Encouraging first-generation professionals could promote diversity | Is bottom-up leadership right for your business? | Know what types of public speaking make you uncomfortable
November 14, 2017
CESSE SmartBrief
News for and about scientific and engineering societies
Leadership and Management
Encouraging first-generation professionals could promote diversity
Peer coaching is a useful tool in assisting new workers who are the first in their families to hold professional jobs, says University of Maryland researcher Karen Hopkins, who is part of a project designed to help students and others as they enter the workforce. A study of first-generation students found that they had difficulties in assuming the "professional adult" role.
Slate (11/3) 
Is bottom-up leadership right for your business?
Autonomy within teams can be cultivated by giving all members a voice in how things are run. This type of bottom-up leadership reflects the fact that "every employee at every level needs to be thinking strategically, looking for new opportunities -- for the business, as well as for their own career growth," says Diane Belcher of Harvard Business Publishing Corporate Learning.
Business News Daily (11/7) 
Communications and Marketing
Know what types of public speaking make you uncomfortable
When people say public speaking makes them anxious, they often are referring to a specific audience size and familiarity with that audience, writes John Zimmer. Each situation -- big or small audience, familiar crowd or strangers -- requires a different approach and practice regimen, he argues.
Manner of Speaking (11/5) 
Generate leads on LinkedIn with a nurturing strategy
Marketers should treat their LinkedIn profile page as a landing page, ensuring it's filled with high-quality images, links to other social accounts and includes calls to action. Build relationships by sharing content useful to your audience, joining groups and sending regular status updates.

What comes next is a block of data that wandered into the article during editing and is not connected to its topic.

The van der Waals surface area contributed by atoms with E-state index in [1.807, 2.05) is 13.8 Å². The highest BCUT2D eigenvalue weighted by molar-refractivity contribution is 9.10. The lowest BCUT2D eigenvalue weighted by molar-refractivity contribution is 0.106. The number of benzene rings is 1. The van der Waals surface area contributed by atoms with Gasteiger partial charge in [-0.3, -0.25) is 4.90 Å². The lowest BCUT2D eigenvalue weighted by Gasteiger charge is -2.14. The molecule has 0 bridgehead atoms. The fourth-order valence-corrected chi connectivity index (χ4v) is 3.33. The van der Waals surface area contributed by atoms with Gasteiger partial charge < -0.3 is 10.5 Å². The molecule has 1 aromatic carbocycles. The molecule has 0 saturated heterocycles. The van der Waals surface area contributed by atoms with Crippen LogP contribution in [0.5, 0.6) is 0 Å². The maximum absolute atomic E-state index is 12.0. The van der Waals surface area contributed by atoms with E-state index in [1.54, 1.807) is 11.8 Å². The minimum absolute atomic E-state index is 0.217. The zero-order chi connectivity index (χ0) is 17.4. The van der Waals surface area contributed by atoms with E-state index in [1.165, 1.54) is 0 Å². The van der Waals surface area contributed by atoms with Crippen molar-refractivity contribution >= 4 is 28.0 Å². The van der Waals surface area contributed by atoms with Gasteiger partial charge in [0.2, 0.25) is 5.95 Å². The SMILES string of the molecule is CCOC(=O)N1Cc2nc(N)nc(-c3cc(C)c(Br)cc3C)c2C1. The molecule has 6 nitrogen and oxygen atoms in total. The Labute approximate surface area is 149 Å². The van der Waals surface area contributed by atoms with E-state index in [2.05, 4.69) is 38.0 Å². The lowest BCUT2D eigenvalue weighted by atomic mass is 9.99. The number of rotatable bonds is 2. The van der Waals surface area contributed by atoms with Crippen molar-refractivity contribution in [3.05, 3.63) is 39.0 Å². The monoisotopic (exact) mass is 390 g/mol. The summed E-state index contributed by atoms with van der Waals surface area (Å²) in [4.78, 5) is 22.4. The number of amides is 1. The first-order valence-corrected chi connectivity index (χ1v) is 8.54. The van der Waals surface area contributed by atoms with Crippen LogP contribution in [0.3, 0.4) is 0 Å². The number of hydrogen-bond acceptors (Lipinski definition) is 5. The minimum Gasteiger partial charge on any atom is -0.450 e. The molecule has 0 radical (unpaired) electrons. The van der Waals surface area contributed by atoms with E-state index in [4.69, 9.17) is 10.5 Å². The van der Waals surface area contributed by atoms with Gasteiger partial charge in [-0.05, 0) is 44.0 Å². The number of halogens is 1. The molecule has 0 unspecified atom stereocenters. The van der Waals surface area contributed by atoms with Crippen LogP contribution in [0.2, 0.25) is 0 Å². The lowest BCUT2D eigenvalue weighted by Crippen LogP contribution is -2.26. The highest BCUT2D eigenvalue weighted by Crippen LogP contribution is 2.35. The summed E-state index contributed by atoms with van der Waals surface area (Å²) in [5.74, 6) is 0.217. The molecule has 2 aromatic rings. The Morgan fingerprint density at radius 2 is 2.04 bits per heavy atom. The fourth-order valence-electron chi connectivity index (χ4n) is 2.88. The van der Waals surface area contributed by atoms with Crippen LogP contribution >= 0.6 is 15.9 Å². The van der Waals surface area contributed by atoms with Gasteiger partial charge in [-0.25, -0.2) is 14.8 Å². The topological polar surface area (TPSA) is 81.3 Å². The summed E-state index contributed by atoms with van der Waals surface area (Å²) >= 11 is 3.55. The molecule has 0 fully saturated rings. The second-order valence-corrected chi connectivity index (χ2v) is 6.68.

Adweek (10/20) 
Technology Spotlight
Autonomous robots will dominate supply chains for multiple reasons
Autonomous robots offer numerous potential benefits to supply chain companies, including faster decision-making, better visibility, real-time responses and more precision. Organizations must develop comprehensive plans and methodical approaches to implementing and using this technology to improve operations, increase productivity and reduce risk.
Manufacturing Business Technology online (11/8) 
UK university collaboration nets $47M to create ocean robotics, AI technologies
About $47.2 million in funding has been secured to establish the Orca Hub, a collaboration of five UK universities working on robotics and artificial intelligence technologies to be used in dangerous ocean environments. The universities are Heriot-Watt, Imperial College London, Edinburgh, Liverpool and Oxford.
BBC (11/8) 
Career Focus
Global program encourages girls in STEM
Girls in the UAE got some help from leading engineers and technologists to encourage their development in the science, technology, engineering and math disciplines, thanks to a MasterCard program. Girls4Tech worked with 50 students ages 10 to 12 in Dubai to show them the possibilities in a range of STEM disciplines, part of a program that aims to reach 200,000 girls globally by 2020.
Trade Arabia (Bahrain) (11/6) 
Delaware teen spearheads STEM initiative
Jacqueline Means, a sophomore at Delaware Military Academy, started the Wilmington Urban STEM Initiative to spark girls' interest in science, technology, engineering and math. The initiative offers girls hands-on experiences and connects them with female mentors.
The News Journal (Wilmington, Del.) (tiered subscription model) (11/6) 
Global Watch
Massive star appears to have withstood supernova with multiple explosions
A massive star seems to have survived multiple explosions in a supernova that continued for almost two years in what could be an example of a pulsational pair instability supernova, according to findings published in Nature. "According to this theory, it is possible that this was the result of a star so massive and hot that it generated antimatter in its core," said Daniel Kasen, the study's co-author.
BBC (11/8) 
Study: Wounds suffered during day heal faster than nighttime injuries
Wounds suffered during the day heal much faster than those suffered at night, according to findings published in Science Translational Medicine. "Healing in the day can occur 60% faster," said study leader Nathaniel Hoyle.
New Scientist (free content) (11/8) 
The quality of your life is the quality of your communication.
Tony Robbins,
entrepreneur and motivational speaker
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